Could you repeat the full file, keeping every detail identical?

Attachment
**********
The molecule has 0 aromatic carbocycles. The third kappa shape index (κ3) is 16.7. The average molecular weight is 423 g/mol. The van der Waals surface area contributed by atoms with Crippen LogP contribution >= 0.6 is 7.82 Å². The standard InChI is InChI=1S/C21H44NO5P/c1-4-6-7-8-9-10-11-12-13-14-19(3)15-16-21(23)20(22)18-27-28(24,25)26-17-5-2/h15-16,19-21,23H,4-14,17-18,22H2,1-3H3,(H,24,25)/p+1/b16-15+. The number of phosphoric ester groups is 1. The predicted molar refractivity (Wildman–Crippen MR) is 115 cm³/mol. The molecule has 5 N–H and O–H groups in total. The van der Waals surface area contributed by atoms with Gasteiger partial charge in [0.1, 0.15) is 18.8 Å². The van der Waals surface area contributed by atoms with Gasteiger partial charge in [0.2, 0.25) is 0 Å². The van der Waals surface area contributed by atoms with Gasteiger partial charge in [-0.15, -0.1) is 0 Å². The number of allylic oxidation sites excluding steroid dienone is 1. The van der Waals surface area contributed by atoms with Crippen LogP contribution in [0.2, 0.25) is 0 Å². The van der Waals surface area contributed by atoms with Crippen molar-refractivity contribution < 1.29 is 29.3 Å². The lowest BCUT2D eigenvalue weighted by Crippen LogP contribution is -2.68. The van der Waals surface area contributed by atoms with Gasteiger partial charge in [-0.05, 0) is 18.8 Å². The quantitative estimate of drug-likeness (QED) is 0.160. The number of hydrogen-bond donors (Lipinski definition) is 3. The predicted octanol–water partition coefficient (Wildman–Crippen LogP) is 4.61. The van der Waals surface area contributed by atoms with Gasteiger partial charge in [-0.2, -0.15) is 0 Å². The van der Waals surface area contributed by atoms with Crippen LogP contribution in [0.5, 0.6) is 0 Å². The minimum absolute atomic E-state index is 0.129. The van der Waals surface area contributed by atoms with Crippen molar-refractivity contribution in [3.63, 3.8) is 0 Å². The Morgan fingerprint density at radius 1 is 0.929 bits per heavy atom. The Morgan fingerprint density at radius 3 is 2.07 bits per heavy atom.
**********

The molecule has 0 aromatic carbocycles. The third kappa shape index (κ3) is 16.7. The average molecular weight is 423 g/mol. The van der Waals surface area contributed by atoms with Crippen LogP contribution >= 0.6 is 7.82 Å². The standard InChI is InChI=1S/C21H44NO5P/c1-4-6-7-8-9-10-11-12-13-14-19(3)15-16-21(23)20(22)18-27-28(24,25)26-17-5-2/h15-16,19-21,23H,4-14,17-18,22H2,1-3H3,(H,24,25)/p+1/b16-15+. The number of phosphoric ester groups is 1. The predicted molar refractivity (Wildman–Crippen MR) is 115 cm³/mol. The molecule has 5 N–H and O–H groups in total. The van der Waals surface area contributed by atoms with Gasteiger partial charge in [0.1, 0.15) is 18.8 Å². The van der Waals surface area contributed by atoms with Gasteiger partial charge in [0.2, 0.25) is 0 Å². The van der Waals surface area contributed by atoms with Gasteiger partial charge in [-0.15, -0.1) is 0 Å². The number of allylic oxidation sites excluding steroid dienone is 1. The van der Waals surface area contributed by atoms with Crippen LogP contribution in [0.2, 0.25) is 0 Å². The van der Waals surface area contributed by atoms with Crippen molar-refractivity contribution < 1.29 is 29.3 Å². The lowest BCUT2D eigenvalue weighted by Crippen LogP contribution is -2.68. The van der Waals surface area contributed by atoms with Gasteiger partial charge in [-0.05, 0) is 18.8 Å². The quantitative estimate of drug-likeness (QED) is 0.160. The number of hydrogen-bond donors (Lipinski definition) is 3. The predicted octanol–water partition coefficient (Wildman–Crippen LogP) is 4.61. The van der Waals surface area contributed by atoms with Gasteiger partial charge in [-0.2, -0.15) is 0 Å². The van der Waals surface area contributed by atoms with Crippen LogP contribution in [0.5, 0.6) is 0 Å². The minimum absolute atomic E-state index is 0.129. The van der Waals surface area contributed by atoms with Crippen molar-refractivity contribution in [3.63, 3.8) is 0 Å². The Morgan fingerprint density at radius 1 is 0.929 bits per heavy atom. The Morgan fingerprint density at radius 3 is 2.07 bits per heavy atom.